BICS and CALP (Cummins)If we stop to think about the degree of difculty in-

    volved in learning subjects such as natural science, history, art and P.E., intuitively we are inclined to say that natural science is more challenging than P.E., and that history is more challenging than art. Dr. Jim Cummins, professor at the University of Toronto, illustrates this point in his theory of foreign language acquisition (Cummins 2000), in which he argues that the level of difculty of content subjects or activities depends on whether they are academic or non-academic and whether they are context-embedded or context-reduced.

    Forming another important part of Cumminss theory of second language acquisition are basic interpersonal com-munication skills (BICS) and cognitive academic language prociency (CALP) (Cummins 1984). BICS can be dened simply as everyday language. It is the lexis that language learners must use in order to hold a basic conversation. Vo-cabulary related to the weather, family, school and daily life are all examples of BICS. In contrast, CALP is the language that is used in order to communicate about an academic topic. For example, in a primary science lesson about the eating habits of animals, students would be exposed to words such as herbivore, omnivore and carnivore. These words are clear examples of CALP and would normally not nd their way into everyday conversation. In essence, one of the cornerstones of CLIL is the importance of the distinc-tion between BICS and CALP. How teachers deal with CALP can determine whether learners are successful in assimilat-ing content and language input.

    The cross-curricular approach Although teaching different subjects is the most com-

    mon way of implementing CLIL, there are many other ways that teachers can use it, such as the cross-curricular ap-proach. With the creation of a thematic unit, teachers (and often students as well) collect and create their own materi-als. This personalisation of the target material is a moti-vational stimulus for both students and teachers. Project work is also a meaningful and memorable way for students to personalise new information that they have learned.

    Content-based instruction in North AmericaContent-based instruction (and its many variations) is CLILs counterpart in North America and has enjoyed a long life in bilingual and ESL programmes. One very positive outcome of content-based teaching in North America is that limited English prociency (LEP) students who are usually in self-contained ESL classrooms, are often integrated with their native language peers. This situation tends to accelerate the English language learners acquisition process. Natu-rally, in any situation where there are mixed levels there are multiple pedagogical challenges for the content teacher. Content teachers must understand the language obstacles that English language learners face, and they must make the content input comprehensible through careful scaf-folding; at the same time, however, the teachers must chal-lenge the native English language speakers, whose main aim is to acquire content knowledge.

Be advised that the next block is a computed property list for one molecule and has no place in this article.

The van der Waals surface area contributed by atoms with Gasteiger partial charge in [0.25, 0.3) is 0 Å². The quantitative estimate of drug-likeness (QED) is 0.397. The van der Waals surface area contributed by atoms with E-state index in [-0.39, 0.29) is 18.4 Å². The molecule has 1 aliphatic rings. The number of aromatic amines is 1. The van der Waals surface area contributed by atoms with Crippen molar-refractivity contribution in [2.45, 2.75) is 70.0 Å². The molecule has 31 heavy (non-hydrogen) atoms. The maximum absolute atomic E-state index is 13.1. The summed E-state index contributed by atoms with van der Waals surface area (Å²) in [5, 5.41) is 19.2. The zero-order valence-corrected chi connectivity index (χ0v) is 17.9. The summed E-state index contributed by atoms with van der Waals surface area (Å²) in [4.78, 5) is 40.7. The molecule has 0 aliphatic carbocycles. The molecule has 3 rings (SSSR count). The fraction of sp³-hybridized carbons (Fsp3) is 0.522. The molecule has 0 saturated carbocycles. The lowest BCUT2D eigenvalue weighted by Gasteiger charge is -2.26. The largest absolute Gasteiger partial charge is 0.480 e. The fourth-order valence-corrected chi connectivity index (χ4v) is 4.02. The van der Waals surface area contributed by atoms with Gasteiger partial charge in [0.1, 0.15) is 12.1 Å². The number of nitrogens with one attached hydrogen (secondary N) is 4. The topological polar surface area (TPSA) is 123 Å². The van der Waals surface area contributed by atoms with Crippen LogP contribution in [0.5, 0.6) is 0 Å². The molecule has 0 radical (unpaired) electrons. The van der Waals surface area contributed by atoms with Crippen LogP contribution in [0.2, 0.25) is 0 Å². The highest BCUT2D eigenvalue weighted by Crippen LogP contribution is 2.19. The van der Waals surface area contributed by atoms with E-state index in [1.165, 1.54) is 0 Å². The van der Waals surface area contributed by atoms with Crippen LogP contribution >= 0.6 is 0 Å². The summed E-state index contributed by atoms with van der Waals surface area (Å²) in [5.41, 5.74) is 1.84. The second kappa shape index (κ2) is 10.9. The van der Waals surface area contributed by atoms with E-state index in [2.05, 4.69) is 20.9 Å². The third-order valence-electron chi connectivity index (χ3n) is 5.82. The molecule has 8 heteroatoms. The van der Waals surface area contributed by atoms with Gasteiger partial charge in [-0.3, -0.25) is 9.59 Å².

The SIOP modelWhereas CLIL is an approach to teaching, sheltered instruc-tion observation protocol (SIOP) is a research-based model

    Your new language lab.

    The ideal CLIL teacher is someone who has a thorough knowledge of the content subject and a procient mastery of the foreign language.

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    from the United States that can be used in any type of CLIL situation (Echevarra et al. 2000). The model consists of eight components and is a practical methodological tool for teachers who want to implement CLIL systematically. You can see a model SIOP lesson in natural science for a year 3 primary class at the its-teachers website.

    Linguistic considerations: teachers linguistic competency One of the main obstacles to implementing CLIL is nding teachers who are competent not only linguistically, but methodologically as well (Bowler 2007).

    The ideal CLIL teacher is someone who has a thor-ough knowledge of the content subject and a procient mastery of the foreign language. However, when CLIL is implemented in a teaching context where the teachers level in the foreign language is low, a different approach is required. While some are in favour of using language teachers to teach content subjects, this solution does not seem to take into account the main objective, which is not to teach a foreign language but rather to teach content through a foreign language. A reasonable alternative, then, is to use qualied content experts, provided they possess the necessary linguistic knowledge; that is, they must be competent in the standard version of the foreign language, both in uency and accurac